How and when can an adverse claim be canceled from the title of a piece of land?
An adverse claim is a statement made under oath by someone who claims any part or interest in a registered piece of land adverse to the registered owner and serves as a notice to all of such a claim. This was explicitly expounded by the Supreme Court in the case of Equatorial Realty Development Inc. vs. Frogozo (G.R. No. 128563, March 25, 2004, 271 SCRA 426):
“xxx The annotation of an adverse claim is a measure designed to protect the interest of a person over a piece of real property where the registration of such interest or right is not otherwise provided for by the Land Registration Act or Act 496 (now Presidential Decree 1529 or the Property Registration Decree), and serves as a warning to third parties dealing with said property that someone is claiming an interest on the same or a better right than the registered owner thereof.”
Under the law, an adverse claim shall be effective for a period of thirty (30) days from the date of registration. It does not follow, however, that after the lapse of the period, the same has no force and effect. The adverse claim shall remain annotated and continue to be a lien on the property, until the same is canceled through a verified petition in court. This is according to Section 70 of Presidential Decree (PD) 1529, to wit:
“Section 70. Adverse claim. xxx
Xxx The adverse claim shall be effective for a period of thirty days from the date of registration. After the lapse of said period, the annotation of adverse claim may be canceled upon filing of a verified petition therefor by the party in interest: Provided, however, that after cancelation, no second adverse claim based on the same ground shall be registered by the same claimant.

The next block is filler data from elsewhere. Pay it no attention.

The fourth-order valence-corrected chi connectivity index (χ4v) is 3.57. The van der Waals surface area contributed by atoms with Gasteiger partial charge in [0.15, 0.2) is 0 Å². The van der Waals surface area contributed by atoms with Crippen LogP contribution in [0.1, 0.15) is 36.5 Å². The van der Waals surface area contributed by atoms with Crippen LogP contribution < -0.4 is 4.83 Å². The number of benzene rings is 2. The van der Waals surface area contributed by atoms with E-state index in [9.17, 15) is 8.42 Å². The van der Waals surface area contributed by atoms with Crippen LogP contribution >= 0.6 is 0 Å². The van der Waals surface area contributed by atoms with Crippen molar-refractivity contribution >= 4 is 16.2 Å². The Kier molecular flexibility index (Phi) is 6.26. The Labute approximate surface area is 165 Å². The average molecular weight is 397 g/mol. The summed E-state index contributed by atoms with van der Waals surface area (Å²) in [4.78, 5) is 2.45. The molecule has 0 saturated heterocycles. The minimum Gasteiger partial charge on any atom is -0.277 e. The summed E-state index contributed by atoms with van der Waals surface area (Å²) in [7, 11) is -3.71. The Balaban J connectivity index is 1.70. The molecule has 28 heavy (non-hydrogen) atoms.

Before the lapse of thirty days aforesaid, any party in interest may file a petition in the Court of First Instance where the land is situated for the cancelation of the adverse claim, and the court shall grant a speedy hearing upon the question of the validity of such adverse claim, and shall render judgment as may be just and equitable. If the adverse claim is adjudged to be invalid, the registration thereof shall be ordered canceled. xxx”
As further explained by the Supreme Court in the aforementioned case, Section 70 of PD 1529 shall be construed as follows:
“Construing the provision as a whole would reconcile the apparent inconsistency between the portions of the law such that the provision on cancelation of adverse claim by verified petition would serve to qualify the provision on the effectivity period. The law, taken together, simply means that the cancelation of the adverse claim is still necessary to render it ineffective, otherwise, the inscription will remain annotated and shall continue as a lien upon the property. For if the adverse claim has already ceased to be effective upon the lapse of the said period, its cancelation is no longer necessary and the process of cancelation would be a useless ceremony.
It should be noted that the law employs the phrase “may be canceled,” which obviously indicates, as inherent in its decision-making power, that the court may or may not order the cancelation of an adverse claim notwithstanding such provision limiting the effectivity of an adverse claim for thirty days from the date of registration. The court cannot be bound by such period as it would be inconsistent with the very authority vested in it. A fortiori, the limitation on the period of effectivity is immaterial in determining the validity or invalidity of an adverse claim, which is the principal issue to be decided in the court hearing. It will therefore depend upon the evidence at a proper hearing for the court to determine whether it will order the cancelation of the adverse claim or not.”
Again, we find it necessary to mention that this opinion is solely based on the facts you have narrated and our appreciation of the same. The opinion may vary when the facts are changed or elaborated.
We hope that we were able to enlighten you on the matter.
Editor’s note: Dear PAO is a daily column of the Public Attorney’s Office. Questions for Chief Acosta may be sent to email@example.com